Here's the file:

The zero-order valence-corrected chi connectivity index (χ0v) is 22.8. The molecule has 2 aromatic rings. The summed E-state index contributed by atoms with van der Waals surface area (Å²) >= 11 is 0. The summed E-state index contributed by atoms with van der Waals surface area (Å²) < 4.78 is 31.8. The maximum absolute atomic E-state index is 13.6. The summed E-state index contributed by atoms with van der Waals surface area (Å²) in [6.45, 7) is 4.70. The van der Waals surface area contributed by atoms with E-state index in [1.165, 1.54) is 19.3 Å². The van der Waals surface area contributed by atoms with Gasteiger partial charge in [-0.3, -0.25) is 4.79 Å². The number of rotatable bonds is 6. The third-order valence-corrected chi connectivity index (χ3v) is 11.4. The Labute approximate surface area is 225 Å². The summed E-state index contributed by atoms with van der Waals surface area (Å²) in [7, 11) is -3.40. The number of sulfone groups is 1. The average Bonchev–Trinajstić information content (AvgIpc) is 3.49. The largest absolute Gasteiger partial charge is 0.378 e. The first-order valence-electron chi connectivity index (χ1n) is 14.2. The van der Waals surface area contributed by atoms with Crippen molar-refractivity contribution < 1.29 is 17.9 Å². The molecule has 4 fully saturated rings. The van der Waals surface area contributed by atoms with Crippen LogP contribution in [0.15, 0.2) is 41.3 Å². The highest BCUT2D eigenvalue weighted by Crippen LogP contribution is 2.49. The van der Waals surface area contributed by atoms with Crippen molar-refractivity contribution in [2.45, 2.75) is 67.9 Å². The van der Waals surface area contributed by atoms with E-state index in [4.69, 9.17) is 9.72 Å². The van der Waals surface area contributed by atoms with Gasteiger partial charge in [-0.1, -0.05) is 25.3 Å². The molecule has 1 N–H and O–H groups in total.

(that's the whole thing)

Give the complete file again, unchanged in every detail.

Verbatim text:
The zero-order valence-corrected chi connectivity index (χ0v) is 22.8. The molecule has 2 aromatic rings. The summed E-state index contributed by atoms with van der Waals surface area (Å²) >= 11 is 0. The summed E-state index contributed by atoms with van der Waals surface area (Å²) < 4.78 is 31.8. The maximum absolute atomic E-state index is 13.6. The summed E-state index contributed by atoms with van der Waals surface area (Å²) in [6.45, 7) is 4.70. The van der Waals surface area contributed by atoms with E-state index in [1.165, 1.54) is 19.3 Å². The van der Waals surface area contributed by atoms with Gasteiger partial charge in [-0.3, -0.25) is 4.79 Å². The number of rotatable bonds is 6. The third-order valence-corrected chi connectivity index (χ3v) is 11.4. The Labute approximate surface area is 225 Å². The summed E-state index contributed by atoms with van der Waals surface area (Å²) in [7, 11) is -3.40. The number of sulfone groups is 1. The average Bonchev–Trinajstić information content (AvgIpc) is 3.49. The largest absolute Gasteiger partial charge is 0.378 e. The first-order valence-electron chi connectivity index (χ1n) is 14.2. The van der Waals surface area contributed by atoms with Crippen molar-refractivity contribution < 1.29 is 17.9 Å². The molecule has 4 fully saturated rings. The van der Waals surface area contributed by atoms with Crippen LogP contribution in [0.15, 0.2) is 41.3 Å². The highest BCUT2D eigenvalue weighted by Crippen LogP contribution is 2.49. The van der Waals surface area contributed by atoms with Crippen molar-refractivity contribution in [2.45, 2.75) is 67.9 Å². The van der Waals surface area contributed by atoms with E-state index in [4.69, 9.17) is 9.72 Å². The van der Waals surface area contributed by atoms with Gasteiger partial charge in [-0.1, -0.05) is 25.3 Å². The molecule has 1 N–H and O–H groups in total.